I have enjoyed some reading on classical education this month and found this quote by T.S. Eliot. “No one can become really educated without having pursued some study in which he took no interest-for it is part of education to learn to interest ourselves in subjects for which we have no aptitude.” Even if poetry is difficult or seems boring to some children, it still has a valuable part in education.

 

 

Photo is my own.

Trying Could Mean Failing

Many of you know that I am a perfectionist. I like to get things exactly right the first time. Unfortunately, I have the tendency to avoid things that I don’t think I can do just right. In the new year, I have a uncharacteristic desire to try something new, even if that means I cannot do it perfectly.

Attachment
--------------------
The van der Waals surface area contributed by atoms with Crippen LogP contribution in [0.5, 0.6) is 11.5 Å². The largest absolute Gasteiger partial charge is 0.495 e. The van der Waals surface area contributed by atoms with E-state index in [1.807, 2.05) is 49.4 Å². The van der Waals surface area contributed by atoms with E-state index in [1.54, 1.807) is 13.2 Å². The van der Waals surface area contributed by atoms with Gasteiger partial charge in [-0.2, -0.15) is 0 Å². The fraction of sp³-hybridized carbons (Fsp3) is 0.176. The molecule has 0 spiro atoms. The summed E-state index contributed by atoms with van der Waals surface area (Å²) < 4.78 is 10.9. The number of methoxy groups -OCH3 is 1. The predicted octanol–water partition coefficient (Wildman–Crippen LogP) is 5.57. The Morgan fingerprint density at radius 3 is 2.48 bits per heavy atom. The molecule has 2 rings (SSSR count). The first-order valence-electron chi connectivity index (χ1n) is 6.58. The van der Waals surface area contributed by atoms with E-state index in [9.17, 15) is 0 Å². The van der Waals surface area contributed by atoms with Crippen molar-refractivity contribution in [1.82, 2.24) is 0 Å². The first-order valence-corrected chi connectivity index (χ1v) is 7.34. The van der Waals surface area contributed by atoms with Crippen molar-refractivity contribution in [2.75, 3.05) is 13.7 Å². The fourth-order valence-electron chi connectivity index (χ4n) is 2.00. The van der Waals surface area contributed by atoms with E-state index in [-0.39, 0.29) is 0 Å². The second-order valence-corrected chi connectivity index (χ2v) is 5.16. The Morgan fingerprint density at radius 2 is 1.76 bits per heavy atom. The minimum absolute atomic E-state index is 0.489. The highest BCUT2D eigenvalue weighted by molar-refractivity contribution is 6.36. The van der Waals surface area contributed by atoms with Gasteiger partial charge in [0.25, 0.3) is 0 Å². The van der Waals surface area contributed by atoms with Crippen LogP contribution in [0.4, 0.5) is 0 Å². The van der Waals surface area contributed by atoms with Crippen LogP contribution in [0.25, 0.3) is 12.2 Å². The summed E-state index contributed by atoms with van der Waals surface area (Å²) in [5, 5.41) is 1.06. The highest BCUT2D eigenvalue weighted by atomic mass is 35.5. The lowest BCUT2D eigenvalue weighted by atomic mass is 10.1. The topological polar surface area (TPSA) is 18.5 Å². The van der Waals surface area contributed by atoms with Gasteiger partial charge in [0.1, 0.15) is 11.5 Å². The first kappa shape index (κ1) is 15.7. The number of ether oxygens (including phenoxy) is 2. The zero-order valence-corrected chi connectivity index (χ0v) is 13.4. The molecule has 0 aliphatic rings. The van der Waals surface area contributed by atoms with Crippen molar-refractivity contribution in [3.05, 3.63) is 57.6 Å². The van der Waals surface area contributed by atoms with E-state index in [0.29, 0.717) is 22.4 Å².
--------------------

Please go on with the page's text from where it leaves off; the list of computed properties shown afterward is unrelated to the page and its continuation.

I have been taking harp lessons again with a new teacher. At my first lesson, she mentioned she likes to teach how to arrange music. I had never tried to arrange anything. My friends who could play anything by ear always left me mystified. I am not very creative, but I can follow instructions really well. I have always relied on finding the best music and then learning to play it just like it is written. I decided to step out and try arranging a song since I had a willing teacher. I chose to start with I Wonder As I Wander (a nice minor key Christmas carol). It took me several weeks just to come up with a brief intro, interlude, and conclusion with little variation to the left hand (bass clef). It was hard to get started and there were several times when I kind of looked at my harp and looked at the blank staff paper and wondered if it would be easier to just write some notes down and then play them and keep trying until I hit on something. I finally got out a simple arrangement and even used some music writing software so that it looks like published music. You know what? I like it. I have decided I want to continue arranging in the new year with the help of my teacher. Even though it isn’t my natural bent, I hope it will get a little easier each time and I will be a little more satisfied with the result each time. I definitely have already learned a lot more about music theory and how written music works on the page just after one song. I had hardly ever thought about arranging my own songs before and definitely not composing, but now I even have that in the back of my mind. It might be a few years away, but it could happen.